Huddleston responds to concerns over independence of next Charity Commission chair

Charities minister Nigel Huddleston has offered assurances that the next Charity Commission chair will be independent, despite concerns the government wants an appointee to pursue an ‘anti-woke’ agenda against the sector.

Huddleston was responding to a parliamentary question by shadow charities minister Rachael Maskell asking what steps are being taken by the government to ensure that the new chair of the regulator is independent.

“One of the essential criteria in the person specification for the role, which will be tested in interviews, is a commitment to the charity sector’s effective, independent, proportionate, and impartial regulation,” said Huddleston.

He added that the process is being run “in line with the Governance Code on Public Appointments”.

He has offered the assurances amid fears that the government is looking to influence the appointment process, to recruit a candidate that will tackle charities which are looking to address historic links with slavery.

In September then Culture Secretary Oliver Dowden said that he had “instructed” recruiters to seek to “restore charities’ focus” after launching a scathing attack on charities that have sought to address their historic links to slavery.

Dowden, who is now Conservative Party co-chairman and has been replaced by Nadine Dorries, claimed that the charity sector has been “hijacked by a vocal minority seeking to burnish their woke credentials”.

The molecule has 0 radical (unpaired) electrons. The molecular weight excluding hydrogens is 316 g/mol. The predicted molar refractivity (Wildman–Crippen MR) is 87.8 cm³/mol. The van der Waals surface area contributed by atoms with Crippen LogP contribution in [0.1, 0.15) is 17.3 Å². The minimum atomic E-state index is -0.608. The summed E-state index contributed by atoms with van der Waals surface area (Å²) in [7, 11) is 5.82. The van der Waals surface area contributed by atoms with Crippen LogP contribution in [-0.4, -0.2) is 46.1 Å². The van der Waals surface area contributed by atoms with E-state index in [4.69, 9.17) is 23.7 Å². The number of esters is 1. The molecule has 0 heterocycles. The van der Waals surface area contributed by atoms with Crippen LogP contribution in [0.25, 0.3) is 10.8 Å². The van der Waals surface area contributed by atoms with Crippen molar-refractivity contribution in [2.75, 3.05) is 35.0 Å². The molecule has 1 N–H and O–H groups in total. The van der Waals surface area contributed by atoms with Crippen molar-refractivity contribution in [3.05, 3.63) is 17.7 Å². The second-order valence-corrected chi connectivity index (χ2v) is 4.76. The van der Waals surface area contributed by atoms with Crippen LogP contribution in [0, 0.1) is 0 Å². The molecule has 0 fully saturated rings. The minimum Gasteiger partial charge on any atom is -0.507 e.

His comments have sparked a legal challenge by the Good Law Project around the recruitment process for the new Charity Commission chair.

Earlier this month the Project demanded to see communications around the recruitment process, amid concerns it has become “yet another example of this Government’s shameless attempts to install its allies at the top of our public institutions”.

Recruitment timeframe questioned

Maskell has also asked the government to confirm a timeframe over the appointment of a new chair.

Huddleston confirmed that the role is being covered on an interim basis by Ian Karet until the end of the year “or until a new Chair is appointed”.

He added that the “DCMS are in the process of appointing a new Chair to the Charity Commission board” and that ‘the preferred candidate will attend a pre-appointment hearing in front of the DCMS Select Committee”.

    Share Story:

Recent Stories


How to elevate your non-profit storytelling with data and performance metrics.
Sage Intacct the non-profit financial management platform, takes a look at giving trends and insights.

What has the pandemic taught us about the public’s perception of charities?
In this episode of the Charity Times Leadership podcast, we take a look at what the pandemic has taught us about the public’s perception of charities. Charity fundraising platform, Enthuse, recently released its quarterly donor research study, which highlighted significant shifts in donor behaviour throughout the duration of the pandemic. Not only does the report highlight an overarching sense of positivity towards the sector, but a propensity for younger generations to give more generously, too. Lauren Weymouth is joined by Enthuse CEO, Chester Mojay-Sinclare to discuss more.

The importance of the ‘S’ in ‘ESG’
In this episode, Lauren Weymouth is joined by Ketan Patel, equities fund manager at EdenTree, to delve into the issue of social investment and why that all-important ‘S’ in ESG is more relevant now than ever before. The social element of ESG often gets forgotten when thinking about investing in more ethical and sustainable ways. But, after a challenging year for all areas of society, social injustice has been highlighted, and there’s a much greater need for charities to put people at the heart of their investment decisions.